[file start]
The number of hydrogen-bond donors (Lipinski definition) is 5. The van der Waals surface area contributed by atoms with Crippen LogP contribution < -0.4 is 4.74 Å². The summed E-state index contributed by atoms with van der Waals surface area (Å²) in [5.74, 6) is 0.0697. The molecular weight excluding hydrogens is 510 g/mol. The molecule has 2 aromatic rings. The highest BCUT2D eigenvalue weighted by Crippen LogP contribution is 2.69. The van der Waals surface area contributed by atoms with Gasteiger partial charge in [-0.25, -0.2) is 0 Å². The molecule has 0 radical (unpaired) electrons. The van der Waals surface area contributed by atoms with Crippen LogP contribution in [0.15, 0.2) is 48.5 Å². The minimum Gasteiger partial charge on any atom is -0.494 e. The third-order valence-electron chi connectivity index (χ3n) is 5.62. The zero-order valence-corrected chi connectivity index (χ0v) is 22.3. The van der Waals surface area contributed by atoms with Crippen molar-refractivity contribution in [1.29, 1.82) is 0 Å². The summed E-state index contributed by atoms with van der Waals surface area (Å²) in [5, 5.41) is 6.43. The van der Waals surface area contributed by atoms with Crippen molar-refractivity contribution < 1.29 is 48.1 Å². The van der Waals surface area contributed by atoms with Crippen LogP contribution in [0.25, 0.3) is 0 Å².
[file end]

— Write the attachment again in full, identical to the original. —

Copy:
The number of hydrogen-bond donors (Lipinski definition) is 5. The van der Waals surface area contributed by atoms with Crippen LogP contribution < -0.4 is 4.74 Å². The summed E-state index contributed by atoms with van der Waals surface area (Å²) in [5.74, 6) is 0.0697. The molecular weight excluding hydrogens is 510 g/mol. The molecule has 2 aromatic rings. The highest BCUT2D eigenvalue weighted by Crippen LogP contribution is 2.69. The van der Waals surface area contributed by atoms with Gasteiger partial charge in [-0.25, -0.2) is 0 Å². The molecule has 0 radical (unpaired) electrons. The van der Waals surface area contributed by atoms with Crippen LogP contribution in [0.15, 0.2) is 48.5 Å². The minimum Gasteiger partial charge on any atom is -0.494 e. The third-order valence-electron chi connectivity index (χ3n) is 5.62. The zero-order valence-corrected chi connectivity index (χ0v) is 22.3. The van der Waals surface area contributed by atoms with Crippen molar-refractivity contribution in [1.29, 1.82) is 0 Å². The summed E-state index contributed by atoms with van der Waals surface area (Å²) in [5, 5.41) is 6.43. The van der Waals surface area contributed by atoms with Crippen molar-refractivity contribution < 1.29 is 48.1 Å². The van der Waals surface area contributed by atoms with Crippen LogP contribution in [0.25, 0.3) is 0 Å².